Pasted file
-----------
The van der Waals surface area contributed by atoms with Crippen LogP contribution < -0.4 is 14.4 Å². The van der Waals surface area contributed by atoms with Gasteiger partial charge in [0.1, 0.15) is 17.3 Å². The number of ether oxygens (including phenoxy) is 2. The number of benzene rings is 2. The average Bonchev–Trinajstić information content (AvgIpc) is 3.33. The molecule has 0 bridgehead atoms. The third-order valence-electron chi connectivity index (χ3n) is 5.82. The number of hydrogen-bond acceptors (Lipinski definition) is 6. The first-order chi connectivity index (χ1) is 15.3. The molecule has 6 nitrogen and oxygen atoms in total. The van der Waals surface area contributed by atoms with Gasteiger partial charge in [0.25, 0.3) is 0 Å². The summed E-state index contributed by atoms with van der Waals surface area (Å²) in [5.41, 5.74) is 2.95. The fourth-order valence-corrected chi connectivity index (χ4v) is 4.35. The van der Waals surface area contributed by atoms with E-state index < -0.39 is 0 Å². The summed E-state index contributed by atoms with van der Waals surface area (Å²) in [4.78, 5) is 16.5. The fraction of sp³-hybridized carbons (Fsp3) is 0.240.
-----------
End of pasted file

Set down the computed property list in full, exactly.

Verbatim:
The van der Waals surface area contributed by atoms with Crippen LogP contribution < -0.4 is 14.4 Å². The van der Waals surface area contributed by atoms with Gasteiger partial charge in [0.1, 0.15) is 17.3 Å². The number of ether oxygens (including phenoxy) is 2. The number of benzene rings is 2. The average Bonchev–Trinajstić information content (AvgIpc) is 3.33. The molecule has 0 bridgehead atoms. The third-order valence-electron chi connectivity index (χ3n) is 5.82. The number of hydrogen-bond acceptors (Lipinski definition) is 6. The first-order chi connectivity index (χ1) is 15.3. The molecule has 6 nitrogen and oxygen atoms in total. The van der Waals surface area contributed by atoms with Gasteiger partial charge in [0.25, 0.3) is 0 Å². The summed E-state index contributed by atoms with van der Waals surface area (Å²) in [5.41, 5.74) is 2.95. The fourth-order valence-corrected chi connectivity index (χ4v) is 4.35. The van der Waals surface area contributed by atoms with E-state index < -0.39 is 0 Å². The summed E-state index contributed by atoms with van der Waals surface area (Å²) in [4.78, 5) is 16.5. The fraction of sp³-hybridized carbons (Fsp3) is 0.240.